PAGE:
Clinical Nutritionist Sona Parmar explains why she’s not a fan

Friday May 19 2017

A liquid diet made up entirely of fruit and

A liquid diet made up entirely of fruit and vegetables has got to be the most efficient way to lose weight, right?. PHOTO | FILE 

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A liquid diet made up entirely of fruit and vegetables has got to be the most efficient way to lose weight, right? Hmmm, not quite. Turns out, whatever weight you lose, you’ll put back on as soon as you start eating solids again (usually after five days).

You’re also doing your body a huge disservice by trying to lose weight that way. By consuming few calories to support your energy needs, your body thinks that it’s starving and slows down its metabolic rate (the rate at which you burn calories). So, not only do you put on the weight when you start eating solids again, but the rate at which you burn them off is slower than before you were on the diet!

But what do you do if you want to go on a juice fast as a way to detox, and what should you know? You have to be pretty committed to stick with it. You will get hungry. Very hungry. In the name of research, I tried it for a day and nearly gnawed off my own arm. I lie - I drank fresh carrot juice after starting my day with porridge and still felt like a ravenous rodent by 4pm. But I digress.

The vast majority of people who go on a juice fast also experience an excruciating migraine-like headache known as a “detox headache”. These are actually withdrawal symptoms from the caffeine, sugar, nicotine, alcohol that you are now cutting out. Lots of water does help though. You may also feel weak and disoriented (low calorie intake and the type of calories). If you suffer from diarrhoea, however, you should stop immediately as it can lead to dehydration and electrolyte loss.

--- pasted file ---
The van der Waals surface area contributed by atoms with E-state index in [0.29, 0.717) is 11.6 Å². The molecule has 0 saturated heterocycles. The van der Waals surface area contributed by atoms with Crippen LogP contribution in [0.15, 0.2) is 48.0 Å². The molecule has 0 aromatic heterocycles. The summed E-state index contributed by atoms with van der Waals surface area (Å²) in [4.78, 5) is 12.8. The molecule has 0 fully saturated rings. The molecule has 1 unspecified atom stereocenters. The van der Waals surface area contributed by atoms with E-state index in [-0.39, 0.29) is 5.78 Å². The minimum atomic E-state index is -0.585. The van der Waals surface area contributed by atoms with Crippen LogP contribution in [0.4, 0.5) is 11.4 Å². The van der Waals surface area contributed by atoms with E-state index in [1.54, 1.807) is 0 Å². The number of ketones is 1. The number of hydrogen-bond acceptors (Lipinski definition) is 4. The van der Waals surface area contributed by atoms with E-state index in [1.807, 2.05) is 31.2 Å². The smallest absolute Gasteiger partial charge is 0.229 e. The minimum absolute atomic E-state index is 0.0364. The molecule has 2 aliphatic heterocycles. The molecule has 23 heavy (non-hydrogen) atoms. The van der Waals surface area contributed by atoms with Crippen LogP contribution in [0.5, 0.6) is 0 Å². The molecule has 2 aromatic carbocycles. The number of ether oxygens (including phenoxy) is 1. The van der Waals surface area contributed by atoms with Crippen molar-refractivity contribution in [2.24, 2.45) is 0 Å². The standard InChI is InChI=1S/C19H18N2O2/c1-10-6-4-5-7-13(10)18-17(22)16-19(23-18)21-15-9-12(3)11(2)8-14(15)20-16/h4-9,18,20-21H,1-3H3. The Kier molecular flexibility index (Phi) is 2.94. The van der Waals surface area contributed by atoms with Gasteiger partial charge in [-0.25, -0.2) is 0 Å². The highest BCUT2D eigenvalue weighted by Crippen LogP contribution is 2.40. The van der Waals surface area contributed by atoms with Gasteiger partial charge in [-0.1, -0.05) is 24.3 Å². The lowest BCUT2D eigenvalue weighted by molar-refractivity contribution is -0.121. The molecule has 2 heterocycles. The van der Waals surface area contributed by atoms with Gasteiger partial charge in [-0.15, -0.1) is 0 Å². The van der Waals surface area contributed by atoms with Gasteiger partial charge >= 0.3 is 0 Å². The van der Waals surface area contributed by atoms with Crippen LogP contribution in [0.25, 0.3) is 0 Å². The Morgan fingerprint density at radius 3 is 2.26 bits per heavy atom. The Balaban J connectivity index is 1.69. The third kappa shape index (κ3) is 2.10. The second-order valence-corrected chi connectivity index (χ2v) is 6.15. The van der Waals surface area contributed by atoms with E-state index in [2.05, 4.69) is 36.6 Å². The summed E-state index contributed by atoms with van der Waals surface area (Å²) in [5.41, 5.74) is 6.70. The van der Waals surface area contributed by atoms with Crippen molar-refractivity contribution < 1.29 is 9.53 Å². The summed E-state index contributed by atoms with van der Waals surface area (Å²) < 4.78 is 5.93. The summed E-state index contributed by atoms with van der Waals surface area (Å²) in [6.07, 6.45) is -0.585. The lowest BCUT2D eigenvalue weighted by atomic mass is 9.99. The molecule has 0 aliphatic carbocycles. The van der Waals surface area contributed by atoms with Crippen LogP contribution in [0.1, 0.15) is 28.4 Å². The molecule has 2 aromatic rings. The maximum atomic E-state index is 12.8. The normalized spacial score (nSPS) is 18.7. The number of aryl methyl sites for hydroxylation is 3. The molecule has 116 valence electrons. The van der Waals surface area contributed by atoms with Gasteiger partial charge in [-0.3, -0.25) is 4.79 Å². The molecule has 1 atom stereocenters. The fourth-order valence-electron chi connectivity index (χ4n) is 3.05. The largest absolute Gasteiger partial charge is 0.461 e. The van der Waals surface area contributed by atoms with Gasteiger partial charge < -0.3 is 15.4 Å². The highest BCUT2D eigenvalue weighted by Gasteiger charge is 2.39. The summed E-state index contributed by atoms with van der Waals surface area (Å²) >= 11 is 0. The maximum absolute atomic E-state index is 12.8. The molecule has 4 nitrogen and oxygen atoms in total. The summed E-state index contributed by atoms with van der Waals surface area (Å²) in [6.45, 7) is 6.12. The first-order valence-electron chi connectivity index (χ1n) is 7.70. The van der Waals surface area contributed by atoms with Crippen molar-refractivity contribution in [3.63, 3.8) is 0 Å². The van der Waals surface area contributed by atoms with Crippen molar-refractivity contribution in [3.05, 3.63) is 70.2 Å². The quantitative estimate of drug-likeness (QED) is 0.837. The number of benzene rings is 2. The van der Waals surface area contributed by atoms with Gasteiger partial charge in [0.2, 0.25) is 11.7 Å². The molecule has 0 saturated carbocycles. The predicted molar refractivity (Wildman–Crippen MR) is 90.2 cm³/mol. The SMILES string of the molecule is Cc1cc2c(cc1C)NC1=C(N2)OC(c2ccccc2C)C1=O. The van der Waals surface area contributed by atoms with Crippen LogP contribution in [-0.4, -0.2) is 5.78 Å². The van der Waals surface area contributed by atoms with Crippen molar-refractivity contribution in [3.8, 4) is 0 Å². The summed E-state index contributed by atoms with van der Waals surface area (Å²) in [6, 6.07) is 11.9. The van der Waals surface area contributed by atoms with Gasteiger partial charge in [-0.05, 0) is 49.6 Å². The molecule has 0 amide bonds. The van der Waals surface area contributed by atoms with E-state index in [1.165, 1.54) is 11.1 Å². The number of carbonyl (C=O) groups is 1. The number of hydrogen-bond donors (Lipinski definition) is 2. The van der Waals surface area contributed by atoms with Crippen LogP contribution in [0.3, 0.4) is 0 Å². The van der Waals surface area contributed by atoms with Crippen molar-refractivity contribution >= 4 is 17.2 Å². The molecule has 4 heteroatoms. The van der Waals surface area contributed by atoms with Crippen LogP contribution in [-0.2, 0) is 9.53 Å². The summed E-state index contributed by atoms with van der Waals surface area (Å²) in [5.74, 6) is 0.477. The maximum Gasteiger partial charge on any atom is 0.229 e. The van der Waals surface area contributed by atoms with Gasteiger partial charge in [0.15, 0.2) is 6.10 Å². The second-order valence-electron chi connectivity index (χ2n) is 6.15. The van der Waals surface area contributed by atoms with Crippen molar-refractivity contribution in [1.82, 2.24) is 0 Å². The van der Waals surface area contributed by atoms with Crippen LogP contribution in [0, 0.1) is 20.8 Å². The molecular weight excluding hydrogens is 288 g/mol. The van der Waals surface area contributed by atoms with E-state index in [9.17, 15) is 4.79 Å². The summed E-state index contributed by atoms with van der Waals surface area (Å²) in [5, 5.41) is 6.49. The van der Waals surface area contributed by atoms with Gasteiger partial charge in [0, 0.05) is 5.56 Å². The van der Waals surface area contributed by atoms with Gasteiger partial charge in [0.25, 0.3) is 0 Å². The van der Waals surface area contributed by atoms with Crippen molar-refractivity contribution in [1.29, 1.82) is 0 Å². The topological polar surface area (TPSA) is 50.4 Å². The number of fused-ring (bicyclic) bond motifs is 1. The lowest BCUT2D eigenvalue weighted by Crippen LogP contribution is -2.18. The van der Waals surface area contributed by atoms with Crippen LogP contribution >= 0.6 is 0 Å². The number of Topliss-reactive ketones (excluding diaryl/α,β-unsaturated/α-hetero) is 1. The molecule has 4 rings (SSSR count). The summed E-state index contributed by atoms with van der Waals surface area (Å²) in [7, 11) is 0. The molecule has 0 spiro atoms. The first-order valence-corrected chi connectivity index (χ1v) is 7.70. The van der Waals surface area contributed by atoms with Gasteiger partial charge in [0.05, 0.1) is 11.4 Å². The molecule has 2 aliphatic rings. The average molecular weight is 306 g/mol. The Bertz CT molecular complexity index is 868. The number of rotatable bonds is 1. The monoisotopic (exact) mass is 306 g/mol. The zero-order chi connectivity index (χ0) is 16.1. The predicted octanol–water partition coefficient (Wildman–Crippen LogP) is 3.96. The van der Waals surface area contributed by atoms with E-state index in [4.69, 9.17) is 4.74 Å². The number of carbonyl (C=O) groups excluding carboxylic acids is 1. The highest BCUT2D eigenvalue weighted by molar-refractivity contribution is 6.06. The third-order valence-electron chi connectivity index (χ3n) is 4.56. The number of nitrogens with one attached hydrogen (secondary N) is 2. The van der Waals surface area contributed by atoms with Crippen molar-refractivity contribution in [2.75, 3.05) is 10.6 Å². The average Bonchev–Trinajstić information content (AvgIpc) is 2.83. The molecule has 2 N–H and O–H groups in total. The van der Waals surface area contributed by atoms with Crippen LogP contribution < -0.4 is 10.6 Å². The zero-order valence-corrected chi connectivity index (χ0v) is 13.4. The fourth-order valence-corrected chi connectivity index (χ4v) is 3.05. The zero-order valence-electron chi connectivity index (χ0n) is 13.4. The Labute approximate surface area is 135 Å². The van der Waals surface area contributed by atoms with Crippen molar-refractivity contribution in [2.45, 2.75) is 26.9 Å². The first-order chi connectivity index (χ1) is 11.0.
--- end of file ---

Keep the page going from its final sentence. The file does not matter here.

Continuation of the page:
Perhaps, most importantly, although I’m an enormous fan of fruit and vegetables, I’m not sure that juice fasting is actually healthy. Despite all the vitamins and antioxidants you’re getting from all the fresh fare, you’re also exposing your body to lots of fructose (particularly if the juice is mostly fruit – 250ml of orange juice contains about three times as much fructose as a whole orange).

While fructose doesn’t inflate levels of sugar or insulin in your body, it does raise levels of blood fats called triglycerides (an important risk factor for heart disease). Fructose also lowers leptin – a hormone that has appetite-suppressing effects and is believed to play an important part in the regulation of food intake. It helps to explain why feeding animals with fructose has been found to cause them to eat more and gain weight – hardly the desired outcome of your juice fast.